The New York Knicks are, without question, one of the worst basketball teams in the NBA right now, and they've been that way for a while. Barring some sort of savior from Akron, Ohio, it seems as though New Yorkers—some of whom believe that their city, their home is broken because of a crippled version of a once-prized sports franchise—will continue to suffer.
All of this probably doesn't have much to do with "New York Is Killing Me," the self-diagnostic, pitter-pattering blast from I'm New Here, the remarkable just-out LP by Gil Scott-Heron. On a Thursday evening, however, he is, indeed, in his New York office, watching the Knicks drop another one to the Toronto Raptors. His frayed-and-broken New York state of mind might not seem that far removed from his childhood, when he was raised in what many would call a "broken home," but he was, and remains, resilient.
"I never ever applied the term 'broken home' to me, and I decided to show why," says Scott-Heron, now 60, referring to "On Coming From a Broken Home," a two-part ode to his upbringing in Tennessee that incorporates a sample from Kanye West's "Flashing Lights." West sampled Scott-Heron in 2005. "I had been loved, I had been educated, and I had been taught how to be a man. And I thought that I needed to show that."
Scott-Heron is the gruff-voiced griot and spoken-word poet who laid a good chunk of the foundation for what we know today as rapping—in short, one of America's most important voices. I'm New Here is his unremitting self-portrait of a man who's had years to catalogue and now capture his paranoia, thrills and agitations. I'm New Here doesn't act as a confessional or clarification for rumors and speculation regarding his personal tribulations (drug-related legal troubles and rumors of serious health issues) over the past decade. For Scott-Heron, there's no reason to speak on these things.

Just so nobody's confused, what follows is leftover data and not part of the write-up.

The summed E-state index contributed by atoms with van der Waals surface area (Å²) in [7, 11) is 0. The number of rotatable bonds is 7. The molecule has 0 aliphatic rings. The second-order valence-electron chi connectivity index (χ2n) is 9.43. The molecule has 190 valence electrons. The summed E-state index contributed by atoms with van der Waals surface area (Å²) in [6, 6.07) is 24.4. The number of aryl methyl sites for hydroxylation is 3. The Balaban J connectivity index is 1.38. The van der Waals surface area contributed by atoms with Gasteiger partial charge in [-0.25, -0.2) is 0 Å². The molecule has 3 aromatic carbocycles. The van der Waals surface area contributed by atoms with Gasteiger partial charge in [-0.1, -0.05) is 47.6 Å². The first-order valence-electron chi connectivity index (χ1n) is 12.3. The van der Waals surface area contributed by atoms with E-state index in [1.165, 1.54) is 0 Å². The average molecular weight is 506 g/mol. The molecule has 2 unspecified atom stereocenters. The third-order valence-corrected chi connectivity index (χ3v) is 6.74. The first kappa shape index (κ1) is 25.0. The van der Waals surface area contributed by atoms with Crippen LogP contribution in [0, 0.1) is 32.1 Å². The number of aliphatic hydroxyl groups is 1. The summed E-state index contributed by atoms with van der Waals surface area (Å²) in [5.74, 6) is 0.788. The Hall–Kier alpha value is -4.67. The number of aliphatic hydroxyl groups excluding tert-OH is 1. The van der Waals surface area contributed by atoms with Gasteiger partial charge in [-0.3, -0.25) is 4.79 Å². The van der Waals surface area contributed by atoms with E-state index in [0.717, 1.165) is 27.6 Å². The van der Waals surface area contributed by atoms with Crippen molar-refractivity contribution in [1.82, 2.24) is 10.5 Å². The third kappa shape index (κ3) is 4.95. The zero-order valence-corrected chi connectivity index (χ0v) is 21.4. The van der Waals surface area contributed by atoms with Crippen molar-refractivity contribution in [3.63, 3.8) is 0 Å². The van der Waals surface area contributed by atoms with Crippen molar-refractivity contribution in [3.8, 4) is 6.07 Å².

"What do you want me to say?" he snorts, rhetorically. "I've been divorced, and I never made a song about that either."
I'm New Here doesn't present the sort of political jibing that we've been accustomed to from Scott-Heron over the past 30 years. Rather, it's an album of poems and covers that transform Scott-Heron from a polemical author to a man obsessed by his own peculiarities, which he wrestles with on the Robert Johnson song "Me and the Devil." Embellished by what may be the loudest baritone bellows Scott-Heron has put to tape since 1980's "Shut 'um Down" and emboldened by the harsh, crashing production of XL Records founder Richard Russell, it's a menacing track, akin to something by experimental hip-hop artists El-P and Dabrye.
"Anytime you sing a new [cover] song, you're taking on the character of a new person. You're taking on their personality. You're trying to take on that person's attitude. If you've heard Robert Johnson sing it, then you know that he was selling wolf tickets," says Scott-Heron, following it with a cough-beset chuckle. "You also have to approach the way you do a cover by the way the song was arranged, the way it was written. Robert Johnson was working with a six-string guitar. We decided to work with six fingers on a piano. So it was a little bit different, but not much so because Nat King Cole was a piano player, Nina Simone was a piano player, Roberta Flack was a piano player."
In spite of the newness the record's title suggests, neither Scott-Heron nor his narratives are new here. But the characters and portrayals he found in the aftermath of his battles at home in New York might be. Like Robert Johnson, Scott-Heron might have once made a deal with some representation of evil, but at least for now, and for everyone's sake, Scott-Heron sounds like he's reneged. The deal's off, and the pieces of the weathered New Yorker remain assembled.
Gil Scott-Heron performs at Carolina Theatre Friday, Feb. 5, at 8 p.m. Tickets are $22-$30.